But the truth of the matter is that there is no formula for how to become a successful, or passionate, traveller. There is no hat trick that you can buy a book to learn. Because traveling the world is so much more than that. It’s about doing as much as you possibly can to plan, and then watching absolutely everything turn out different. It’s about letting go.
And living a life where you’re continuously letting go takes more than a trick or formula: it takes true grit.
The first time I ever solo backpacked I was heartbroken about a relationship that had gone south. And by south I mean it went positively polar, so much so that I wouldn’t have be surprised to see penguins trampling the last threads of it.
I know that I’m not the first to have a story like this. But at the time I didn’t know anyone else who fit into the category of a “solo woman traveller.” In my world, I was an anomaly. Since then I’ve realized how many women find themselves in similar positions, and how many hear the whisper of the world beckoning them to go farther than they’ve ever been before.
My experience wasn’t nearly that mystical, but it was life changing. I had just about every person who was close to me tell me that I was going to either be abducted, sold into the slave trade or killed by traveling solo. My mom’s response was, “Haven’t you seen the movie, Taken?!”
She failed to see that the only correlation between that movie and my trip was Liam Neeson being Irish and my plane ticket being stamped for Ireland. Obviously, I’m not saying bad things can’t happen everywhere. But after 7 more trips to Ireland, preceding that one, I’ve learned that you have a better chance of being trampled by a herd of sheep, than being found in some kind of serious trouble.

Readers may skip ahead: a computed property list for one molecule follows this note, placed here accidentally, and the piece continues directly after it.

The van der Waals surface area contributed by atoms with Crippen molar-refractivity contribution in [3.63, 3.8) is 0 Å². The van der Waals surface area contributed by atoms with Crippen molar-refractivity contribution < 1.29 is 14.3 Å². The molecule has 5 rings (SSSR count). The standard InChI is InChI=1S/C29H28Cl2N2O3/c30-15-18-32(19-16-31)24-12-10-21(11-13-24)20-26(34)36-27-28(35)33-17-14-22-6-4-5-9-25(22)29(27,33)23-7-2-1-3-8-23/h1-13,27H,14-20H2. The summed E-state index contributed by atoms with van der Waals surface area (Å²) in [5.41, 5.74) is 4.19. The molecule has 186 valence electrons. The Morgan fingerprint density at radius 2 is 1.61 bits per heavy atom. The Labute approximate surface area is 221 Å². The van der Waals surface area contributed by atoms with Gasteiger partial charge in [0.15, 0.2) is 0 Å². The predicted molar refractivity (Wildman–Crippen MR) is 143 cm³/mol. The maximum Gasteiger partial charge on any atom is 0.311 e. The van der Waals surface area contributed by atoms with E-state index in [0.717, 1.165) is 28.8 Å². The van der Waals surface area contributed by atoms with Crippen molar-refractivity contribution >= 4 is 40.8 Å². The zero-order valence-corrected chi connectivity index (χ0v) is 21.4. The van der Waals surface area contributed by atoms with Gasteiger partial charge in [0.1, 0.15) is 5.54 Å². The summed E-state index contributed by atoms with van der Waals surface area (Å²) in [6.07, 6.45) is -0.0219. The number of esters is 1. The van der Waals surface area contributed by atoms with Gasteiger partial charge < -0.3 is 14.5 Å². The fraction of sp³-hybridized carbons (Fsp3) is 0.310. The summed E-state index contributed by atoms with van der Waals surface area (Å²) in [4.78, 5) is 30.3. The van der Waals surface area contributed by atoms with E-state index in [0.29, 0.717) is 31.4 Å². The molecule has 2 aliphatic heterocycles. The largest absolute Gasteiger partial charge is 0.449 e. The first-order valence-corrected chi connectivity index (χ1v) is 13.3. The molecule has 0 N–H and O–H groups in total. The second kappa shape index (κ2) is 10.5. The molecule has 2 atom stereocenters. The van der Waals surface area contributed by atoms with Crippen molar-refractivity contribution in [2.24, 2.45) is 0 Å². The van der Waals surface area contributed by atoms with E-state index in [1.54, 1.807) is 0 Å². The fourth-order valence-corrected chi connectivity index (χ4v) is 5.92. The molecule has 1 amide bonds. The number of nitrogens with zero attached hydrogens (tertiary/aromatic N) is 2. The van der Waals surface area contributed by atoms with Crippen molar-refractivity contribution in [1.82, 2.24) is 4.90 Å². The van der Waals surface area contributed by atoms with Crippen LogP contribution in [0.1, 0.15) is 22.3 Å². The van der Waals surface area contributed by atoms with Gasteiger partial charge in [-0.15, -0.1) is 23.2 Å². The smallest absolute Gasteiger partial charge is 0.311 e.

In spite of all the negativity, I got on the plane. I had only flown out of the country one time, with a group of 11 other friends. Total plane flights in my life? A whopping 4. I was nobody’s idea of an adventuress. I was just a heartbroken girl who saw a plane ticket as a way to get away from the pain I had endured.
How did that trip change my life?
During my first solo trip, I learned a lot about myself. I learned how strong and resourceful I could be, when it came down to it. I learned that people in other countries aren’t terrors to be afraid — they’re just people. I learned that even though things might go completely topsy-turvy, there are kind people who are willing to help you along the way.
And I learned how liberating it feels to “un-friend”, block and otherwise reject the poisonous people in your life.
Before that trip, I had been someone who nodded and obeyed what other people told me I “could” do.
But traveling reminded me how strong I was on my own. Not that I don’t need other people (because I absolutely do) but having the approval of others is not key to my survival. And boy was that a lesson I needed to learn.
Life is never exactly what we think it should be, and although we might see ourselves as succeeding or failing at any given time, the fact of the matter is that both our perspective and our situations can change in the blink of an eye.
This is where grit comes in.
The most successful people (not just talking dollar amounts, here) in the world are those who get hit down by life, again and again, but just keep getting up. This is grit. And this is what I tell people they’ll need to learn if they want to be successful at solo backpacking.
Because when it comes down to it, travel is like an untamable beast. It might be beautiful and breathtaking (and amazing for Instagram photos) but it is still wild.
And while there are those who try to tame it, to truly learn the beauty of it, you’ll learn to ride with it, into the winds of uncertainty.